The quarter in review
An introduction to our Summer 2017 Investment Outlook
After pausing for breath in early April, equity markets rose throughout May. June, though, saw UK and European markets give up much of their gains. The US, Japan and emerging market equity markets all had a reasonable quarter.
It was also a quarter of key political events. Emmanuel Macron’s election as French president was viewed positively by markets, with ECB president Mario Draghi noting “political winds are becoming tailwinds” in Europe. Meanwhile Theresa May’s decision to call an election weakened the strength and stability of her government as it embarks on Brexit negotiations, increasing the level of political uncertainty in the UK.
Falling real wage growth and consumer confidence do not bode so well for the UK. It will be interesting to see as and when the BoE feels the need to join the tightening trend and raise rates. Recent comments from Governor Mark Carney suggest that could be later this year. Mixed messages from the BoE are keeping sterling volatility elevated. Sterling remains at historically low levels versus the US dollar.
Over in the US, unemployment levels have been falling sharply and the Federal Reserve (Fed) raised interest rates in June. US equities have historically been resilient in periods of rising interest rates, which brings us nicely onto the main theme of our Summer 2017 Investment Outlook.
As well as our usual review of the performance of and changes to our Recommended Funds list, we focus on the world’s largest and most liquid equity market – the US – highlighting some of the attributes which make it a key part of any global portfolio, as well as the household names which are some of the largest constituents of its index.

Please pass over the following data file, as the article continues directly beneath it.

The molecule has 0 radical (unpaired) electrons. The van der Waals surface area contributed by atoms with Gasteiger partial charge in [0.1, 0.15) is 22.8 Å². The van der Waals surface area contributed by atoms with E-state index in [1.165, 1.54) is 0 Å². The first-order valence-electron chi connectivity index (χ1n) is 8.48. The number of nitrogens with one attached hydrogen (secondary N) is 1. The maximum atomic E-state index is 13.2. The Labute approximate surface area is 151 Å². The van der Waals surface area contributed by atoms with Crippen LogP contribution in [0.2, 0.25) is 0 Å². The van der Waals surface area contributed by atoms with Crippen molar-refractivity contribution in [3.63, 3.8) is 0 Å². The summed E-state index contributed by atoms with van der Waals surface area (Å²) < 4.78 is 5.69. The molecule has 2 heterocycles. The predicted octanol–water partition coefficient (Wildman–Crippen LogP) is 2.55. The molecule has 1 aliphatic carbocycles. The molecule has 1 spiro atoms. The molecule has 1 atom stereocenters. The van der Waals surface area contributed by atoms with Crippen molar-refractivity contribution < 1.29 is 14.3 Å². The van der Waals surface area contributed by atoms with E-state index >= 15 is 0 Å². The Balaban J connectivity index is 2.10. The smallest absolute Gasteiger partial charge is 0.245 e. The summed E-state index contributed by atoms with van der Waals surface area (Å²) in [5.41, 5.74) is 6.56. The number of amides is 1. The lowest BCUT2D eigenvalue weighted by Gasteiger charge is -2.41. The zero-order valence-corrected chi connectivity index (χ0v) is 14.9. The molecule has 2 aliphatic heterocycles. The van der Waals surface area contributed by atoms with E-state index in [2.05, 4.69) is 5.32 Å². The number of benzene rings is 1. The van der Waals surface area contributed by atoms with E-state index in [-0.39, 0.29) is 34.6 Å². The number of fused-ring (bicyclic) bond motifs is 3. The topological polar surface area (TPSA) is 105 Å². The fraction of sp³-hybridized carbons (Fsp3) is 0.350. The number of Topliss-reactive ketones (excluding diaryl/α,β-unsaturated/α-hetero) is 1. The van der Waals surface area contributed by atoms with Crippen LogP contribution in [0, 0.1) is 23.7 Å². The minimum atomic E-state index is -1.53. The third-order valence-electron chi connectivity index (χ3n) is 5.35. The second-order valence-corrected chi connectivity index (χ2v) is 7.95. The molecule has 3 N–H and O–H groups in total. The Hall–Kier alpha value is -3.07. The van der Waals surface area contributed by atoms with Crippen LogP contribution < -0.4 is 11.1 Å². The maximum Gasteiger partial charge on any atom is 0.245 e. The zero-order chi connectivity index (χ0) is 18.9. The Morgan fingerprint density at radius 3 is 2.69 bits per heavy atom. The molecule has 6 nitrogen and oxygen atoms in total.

We also consider why investors should be aware of the size of the US weighting in any global equity index and the fact the US market looks more expensive than some others at present.
We hope you enjoy reading and have a great summer.
The information we provide in this Investment Outlook is for information and discussion purposes only and not intended to be a personal recommendation to invest, which means we have not assessed your investing knowledge and experience, your financial situation or your investment objectives.
Investors should be aware that with self-select products or services the value of investments can fall as well as rise unlike cash investments. You may get back less than you invested. Past performance is not a reliable indicator of future performance.
If you are unsure about the suitability of a particular investment you should speak to a suitably qualified financial adviser.